Single Mixed-Refrigerant Schemes

The single mixed-refrigerant (SMR) cycle uses only one circuit for precooling, liquefaction, and subcooling in a single coil-wound heat exchanger. This provides the benefit of reduced equipment count but comes at the cost of lower power efficiency than precooled multi-refrigerant schemes. However, it is simpler and has thus found widespread application at mid-scale capacities. Leading technology providers are Linde, Black & Veatch, and Air Products. Maximum economic single train capacity is generally considered to be 1,5 million tpa. A schematic of the SMR technologies is shown in Figure 7.

Figure 7: Schematic of the SMR technologies (Bukowski et al, 2018)

Design Issues

For bulk and mid-scale production capacities, plants are designed around the selected compressor driver, around which is assembled a matched set of process equipment. The design imperative is to maximise LNG production from the selected compression equipment. All things being equal, the cycle with the highest energy efficiency will achieve this. This accounts for the higher complexity and higher equipment count in bulk production facilities. The higher the planned LNG production, the more significant is this factor.

Typical cycle efficiencies, train capacities and equipment count for the various LNG production technologies are shown in Table 2. If refrigerants for the mixed-refrigerant schemes need to be extracted from the feed gas, the equipment count and capex for those processes will increase significantly. Similarly, nitrogen-based schemes may require a membrane-based system to recover nitrogen from the atmosphere.

Table 2: Comparison of the LNG production technologies

In broad terms, high capacity bulk production plants will opt for one of the multi-refrigerant vapour compression schemes. Lower capacity mid-scale plants, or smaller gas reserves, cannot sustain the high capex associated with these technologies and will opt for SMR or expander based processes. Small-scale plants are usually expander-process based.

Closing Remarks

Selection of an appropriate LNG technology should be based on technical, economic, market, and environmental factors, as well as location and availability of existing infrastructure. Feedstock quantity and quality will also be an important consideration for type of technology to be used. One of the key drivers for a new large-scale project is the ability to operate across a wide range of capacities to meet swings in market demand. For smaller scale plants, construction in smaller modules provides the benefit of duplication of a standard design as well as flexibility in capacity. Additional trains can be added as a second and third project phase.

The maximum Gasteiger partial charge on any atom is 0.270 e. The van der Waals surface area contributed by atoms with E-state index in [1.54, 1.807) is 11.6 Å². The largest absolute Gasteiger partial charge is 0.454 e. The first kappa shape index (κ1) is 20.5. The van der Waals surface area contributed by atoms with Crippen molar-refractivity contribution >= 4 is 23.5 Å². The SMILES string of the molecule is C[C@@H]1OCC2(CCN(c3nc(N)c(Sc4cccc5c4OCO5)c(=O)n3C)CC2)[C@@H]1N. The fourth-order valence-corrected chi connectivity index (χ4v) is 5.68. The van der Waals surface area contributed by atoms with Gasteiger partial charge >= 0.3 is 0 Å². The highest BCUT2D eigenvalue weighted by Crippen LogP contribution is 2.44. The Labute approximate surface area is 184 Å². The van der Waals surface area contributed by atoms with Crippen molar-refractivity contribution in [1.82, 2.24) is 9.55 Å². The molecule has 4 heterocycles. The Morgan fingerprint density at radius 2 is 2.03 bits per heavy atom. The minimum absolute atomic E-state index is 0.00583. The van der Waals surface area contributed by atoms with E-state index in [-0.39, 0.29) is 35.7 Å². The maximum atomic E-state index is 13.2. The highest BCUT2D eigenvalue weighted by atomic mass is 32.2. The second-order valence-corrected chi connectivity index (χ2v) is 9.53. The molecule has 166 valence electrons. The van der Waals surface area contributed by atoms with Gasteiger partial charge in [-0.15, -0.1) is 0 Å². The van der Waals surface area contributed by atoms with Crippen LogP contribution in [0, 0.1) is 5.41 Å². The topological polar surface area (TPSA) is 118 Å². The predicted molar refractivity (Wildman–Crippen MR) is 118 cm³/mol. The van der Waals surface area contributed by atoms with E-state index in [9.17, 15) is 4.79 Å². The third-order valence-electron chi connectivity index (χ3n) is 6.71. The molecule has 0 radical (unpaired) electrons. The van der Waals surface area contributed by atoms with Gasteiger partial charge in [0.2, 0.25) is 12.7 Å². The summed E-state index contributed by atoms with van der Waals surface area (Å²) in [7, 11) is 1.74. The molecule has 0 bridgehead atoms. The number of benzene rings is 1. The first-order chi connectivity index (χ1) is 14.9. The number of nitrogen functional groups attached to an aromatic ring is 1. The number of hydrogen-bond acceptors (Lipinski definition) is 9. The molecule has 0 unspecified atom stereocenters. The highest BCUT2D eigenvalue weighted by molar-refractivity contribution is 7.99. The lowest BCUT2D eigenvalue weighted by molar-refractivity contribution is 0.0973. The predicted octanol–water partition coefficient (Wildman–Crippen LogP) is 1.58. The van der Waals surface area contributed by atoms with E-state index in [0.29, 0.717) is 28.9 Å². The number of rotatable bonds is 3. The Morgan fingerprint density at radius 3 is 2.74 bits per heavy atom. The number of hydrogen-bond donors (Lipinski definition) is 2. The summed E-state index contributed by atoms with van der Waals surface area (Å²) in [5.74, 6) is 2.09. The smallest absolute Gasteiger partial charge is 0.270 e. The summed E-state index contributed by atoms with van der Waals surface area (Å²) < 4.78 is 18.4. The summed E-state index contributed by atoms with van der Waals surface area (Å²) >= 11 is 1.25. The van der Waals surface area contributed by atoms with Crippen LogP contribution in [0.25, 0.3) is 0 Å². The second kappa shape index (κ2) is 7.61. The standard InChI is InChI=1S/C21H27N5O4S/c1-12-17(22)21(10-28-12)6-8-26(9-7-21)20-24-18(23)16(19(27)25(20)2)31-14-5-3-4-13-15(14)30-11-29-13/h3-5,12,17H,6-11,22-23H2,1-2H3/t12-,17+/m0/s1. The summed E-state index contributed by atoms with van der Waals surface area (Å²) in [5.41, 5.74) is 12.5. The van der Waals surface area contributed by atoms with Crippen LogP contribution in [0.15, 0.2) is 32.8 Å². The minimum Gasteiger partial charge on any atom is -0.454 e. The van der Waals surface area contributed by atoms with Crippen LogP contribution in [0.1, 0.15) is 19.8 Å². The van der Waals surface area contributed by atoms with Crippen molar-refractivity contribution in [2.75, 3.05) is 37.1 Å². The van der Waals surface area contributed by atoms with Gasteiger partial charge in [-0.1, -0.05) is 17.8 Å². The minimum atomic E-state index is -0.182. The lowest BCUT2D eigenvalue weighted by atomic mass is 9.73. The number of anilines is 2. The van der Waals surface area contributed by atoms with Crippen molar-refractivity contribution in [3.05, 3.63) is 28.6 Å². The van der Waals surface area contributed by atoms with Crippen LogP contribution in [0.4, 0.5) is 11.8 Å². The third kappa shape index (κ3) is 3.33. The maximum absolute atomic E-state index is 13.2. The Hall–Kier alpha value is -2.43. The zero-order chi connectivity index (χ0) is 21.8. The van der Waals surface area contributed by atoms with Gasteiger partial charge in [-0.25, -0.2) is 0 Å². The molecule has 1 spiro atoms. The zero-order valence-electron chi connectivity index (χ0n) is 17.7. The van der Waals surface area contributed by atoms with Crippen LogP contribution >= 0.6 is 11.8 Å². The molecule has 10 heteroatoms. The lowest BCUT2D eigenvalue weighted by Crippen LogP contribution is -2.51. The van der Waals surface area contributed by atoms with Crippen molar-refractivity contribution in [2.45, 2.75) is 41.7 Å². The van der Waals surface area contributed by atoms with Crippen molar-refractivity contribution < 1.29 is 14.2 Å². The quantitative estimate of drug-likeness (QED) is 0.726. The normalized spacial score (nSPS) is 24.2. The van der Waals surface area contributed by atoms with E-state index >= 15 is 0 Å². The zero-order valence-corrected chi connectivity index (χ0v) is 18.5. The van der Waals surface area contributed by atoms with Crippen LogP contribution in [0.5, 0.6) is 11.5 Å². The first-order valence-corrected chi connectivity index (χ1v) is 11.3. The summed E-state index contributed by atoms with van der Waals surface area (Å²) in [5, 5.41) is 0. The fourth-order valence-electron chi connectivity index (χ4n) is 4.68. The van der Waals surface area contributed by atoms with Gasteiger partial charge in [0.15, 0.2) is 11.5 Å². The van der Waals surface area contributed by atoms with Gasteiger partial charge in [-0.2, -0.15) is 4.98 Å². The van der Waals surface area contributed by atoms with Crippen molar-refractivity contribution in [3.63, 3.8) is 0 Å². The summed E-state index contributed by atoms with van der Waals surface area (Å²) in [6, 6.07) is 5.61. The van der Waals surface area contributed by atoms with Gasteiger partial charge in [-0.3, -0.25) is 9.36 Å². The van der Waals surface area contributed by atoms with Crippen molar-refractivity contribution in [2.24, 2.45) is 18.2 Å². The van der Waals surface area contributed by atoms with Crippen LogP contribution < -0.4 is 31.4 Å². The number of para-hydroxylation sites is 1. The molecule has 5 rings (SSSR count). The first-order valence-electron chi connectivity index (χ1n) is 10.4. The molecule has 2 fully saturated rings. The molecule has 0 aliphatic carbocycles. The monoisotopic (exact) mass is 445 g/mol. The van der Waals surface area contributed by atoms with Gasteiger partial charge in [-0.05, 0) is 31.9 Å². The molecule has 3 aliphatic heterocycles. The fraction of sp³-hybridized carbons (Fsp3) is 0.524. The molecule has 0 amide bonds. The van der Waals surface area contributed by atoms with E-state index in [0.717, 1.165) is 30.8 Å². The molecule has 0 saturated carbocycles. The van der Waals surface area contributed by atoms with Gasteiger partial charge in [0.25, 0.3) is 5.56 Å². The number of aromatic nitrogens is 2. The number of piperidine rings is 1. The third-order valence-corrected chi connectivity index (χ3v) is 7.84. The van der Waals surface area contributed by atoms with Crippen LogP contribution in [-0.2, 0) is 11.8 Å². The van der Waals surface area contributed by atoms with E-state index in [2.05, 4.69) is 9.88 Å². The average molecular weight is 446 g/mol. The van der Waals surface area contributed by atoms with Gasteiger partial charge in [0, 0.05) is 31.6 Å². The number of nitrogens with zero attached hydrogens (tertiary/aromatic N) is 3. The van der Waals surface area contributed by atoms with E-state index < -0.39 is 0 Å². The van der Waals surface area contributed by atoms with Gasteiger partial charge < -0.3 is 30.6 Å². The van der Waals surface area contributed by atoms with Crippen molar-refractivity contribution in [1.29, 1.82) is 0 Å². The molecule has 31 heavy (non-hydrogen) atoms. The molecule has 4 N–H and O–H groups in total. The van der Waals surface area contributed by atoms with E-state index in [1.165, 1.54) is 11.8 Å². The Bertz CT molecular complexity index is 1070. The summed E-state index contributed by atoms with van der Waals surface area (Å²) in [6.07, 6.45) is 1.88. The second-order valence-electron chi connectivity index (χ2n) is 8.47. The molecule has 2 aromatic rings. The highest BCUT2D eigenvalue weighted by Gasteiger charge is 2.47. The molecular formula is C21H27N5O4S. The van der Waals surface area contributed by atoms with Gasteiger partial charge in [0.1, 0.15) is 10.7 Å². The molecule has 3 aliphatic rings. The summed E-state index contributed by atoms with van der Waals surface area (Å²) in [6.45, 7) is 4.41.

Each technology discussed in this article can be competitive within certain conditions and range of train sizes. The selection of technology will be project specific and dependent on several factors.

Innovation is key to realising new opportunities with new suppliers, markets, and technologies, and finding an optimum solution regarding cost, site specifications, and constructability.


Bukowski, J.D., Liu, Y.N., Pillarella, M.R., Boccella, S.J. & Kennington, W.A. (2018) Natural gas liquefaction technology for floating LNG facilities. Pdf document available from https://www.gti.energy/wp-content/uploads/2018/12/12-4-Justin_Bukowski-LNG17-Paper.pdf. Accessed on 5 May 2021.

Foglietta, J.H. (2002) Production of LNG using dual independent expander refrigeration cycles. Pdf document available from http://fogliettaconsulting.com/wp-content/uploads/2020/patentsandpapers/GPA%202002%20LNG.pdf. Accessed on 5 May 2021.

Shimekit, B. & Mukhtar, H. (2012) Natural gas purification technologies: major advances for CO2 separation and future directions. In Advances in Natural Gas Technology, edited by Hamid Al-Megrin, published by IntechOpen.

Christine Render

Consulting Partner

Christine holds a PhD in Chemical Engineering and has over 35 years experience in the energy and petrochemical industry, specifically in front end concept engineering, process design and multi-disciplinary engineering management. More...

Bill Howe

Bill Howe


Bill Howe is currently CEO of Gasconsult Ltd an LNG technology provider for mid-scale applications. Previously, he was Executive Director at Bateman Projects responsible globally for that company’s oil, gas, energy and water engineering businesses. He spent over 20 years with the Foster Wheeler group a leading process plants contractor holding the positions of Director of Sales at Foster Wheeler Energy Limited UK and Managing Director of Foster Wheeler‘s South African affiliate. He has interacted with and delivered major projects for clients in the oil and gas, power generation, oil refining, synthetic fuels, water and environmental sectors on an international basis.


This is the fifth article in a series by OTC specialists and partners on natural gas (NG) and liquefied natural gas (LNG).

The series comprises the following articles which are scheduled for publication on the dates listed:

  1. Overview of the LNG industry – September 2020
  2. Traditional gas transport modes – November 2020
  3. Safe and clean storage of natural gas – January 2021
  4. Alternative modes of natural gas transport – March 2021
  5. LNG technologies – May 2021
  6. Comparison of inland gas and imported LNG – June 2021
  7. Outlets for NG and LNG – August 2021
  8. Gas for power generation – September 2021
  9. Small scale versus large scale LNG – November 2021
  10. Gas utilisation in transport – December 2021